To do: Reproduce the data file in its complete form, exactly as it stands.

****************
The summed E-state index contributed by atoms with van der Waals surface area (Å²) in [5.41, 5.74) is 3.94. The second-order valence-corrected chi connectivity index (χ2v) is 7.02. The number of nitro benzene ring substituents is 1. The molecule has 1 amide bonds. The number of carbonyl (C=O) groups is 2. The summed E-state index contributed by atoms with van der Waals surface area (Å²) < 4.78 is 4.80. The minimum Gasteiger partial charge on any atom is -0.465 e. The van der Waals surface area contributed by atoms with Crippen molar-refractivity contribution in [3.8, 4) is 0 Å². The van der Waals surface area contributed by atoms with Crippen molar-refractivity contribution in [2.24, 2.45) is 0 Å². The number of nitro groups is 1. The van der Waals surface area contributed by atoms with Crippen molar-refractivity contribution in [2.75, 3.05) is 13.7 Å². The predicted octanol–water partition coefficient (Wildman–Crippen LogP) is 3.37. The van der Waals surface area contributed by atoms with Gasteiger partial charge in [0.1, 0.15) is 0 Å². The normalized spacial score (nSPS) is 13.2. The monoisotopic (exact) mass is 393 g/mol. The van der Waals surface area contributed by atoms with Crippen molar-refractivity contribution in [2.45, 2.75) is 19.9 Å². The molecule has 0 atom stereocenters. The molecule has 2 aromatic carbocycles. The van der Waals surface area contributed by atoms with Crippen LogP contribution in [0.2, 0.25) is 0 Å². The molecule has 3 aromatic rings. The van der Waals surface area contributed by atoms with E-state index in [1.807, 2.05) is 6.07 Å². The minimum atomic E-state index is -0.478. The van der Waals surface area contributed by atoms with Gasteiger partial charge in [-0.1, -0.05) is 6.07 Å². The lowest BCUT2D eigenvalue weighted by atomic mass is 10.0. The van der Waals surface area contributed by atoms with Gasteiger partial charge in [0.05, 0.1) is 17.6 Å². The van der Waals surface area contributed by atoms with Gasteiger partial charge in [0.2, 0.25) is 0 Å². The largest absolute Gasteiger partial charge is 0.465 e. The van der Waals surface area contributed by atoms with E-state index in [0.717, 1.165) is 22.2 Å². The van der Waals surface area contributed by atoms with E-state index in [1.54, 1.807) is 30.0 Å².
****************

The summed E-state index contributed by atoms with van der Waals surface area (Å²) in [5.41, 5.74) is 3.94. The second-order valence-corrected chi connectivity index (χ2v) is 7.02. The number of nitro benzene ring substituents is 1. The molecule has 1 amide bonds. The number of carbonyl (C=O) groups is 2. The summed E-state index contributed by atoms with van der Waals surface area (Å²) < 4.78 is 4.80. The minimum Gasteiger partial charge on any atom is -0.465 e. The van der Waals surface area contributed by atoms with Crippen molar-refractivity contribution in [3.8, 4) is 0 Å². The van der Waals surface area contributed by atoms with Crippen molar-refractivity contribution in [2.24, 2.45) is 0 Å². The number of nitro groups is 1. The van der Waals surface area contributed by atoms with Crippen molar-refractivity contribution in [2.75, 3.05) is 13.7 Å². The predicted octanol–water partition coefficient (Wildman–Crippen LogP) is 3.37. The van der Waals surface area contributed by atoms with Gasteiger partial charge in [0.1, 0.15) is 0 Å². The normalized spacial score (nSPS) is 13.2. The monoisotopic (exact) mass is 393 g/mol. The van der Waals surface area contributed by atoms with Crippen molar-refractivity contribution in [2.45, 2.75) is 19.9 Å². The molecule has 0 atom stereocenters. The molecule has 2 aromatic carbocycles. The van der Waals surface area contributed by atoms with Crippen LogP contribution in [0.2, 0.25) is 0 Å². The molecule has 3 aromatic rings. The van der Waals surface area contributed by atoms with E-state index in [1.807, 2.05) is 6.07 Å². The minimum atomic E-state index is -0.478. The van der Waals surface area contributed by atoms with Gasteiger partial charge in [-0.1, -0.05) is 6.07 Å². The lowest BCUT2D eigenvalue weighted by atomic mass is 10.0. The van der Waals surface area contributed by atoms with Gasteiger partial charge in [0.05, 0.1) is 17.6 Å². The van der Waals surface area contributed by atoms with Gasteiger partial charge in [0.2, 0.25) is 0 Å². The largest absolute Gasteiger partial charge is 0.465 e. The van der Waals surface area contributed by atoms with E-state index in [0.717, 1.165) is 22.2 Å². The van der Waals surface area contributed by atoms with E-state index in [1.54, 1.807) is 30.0 Å².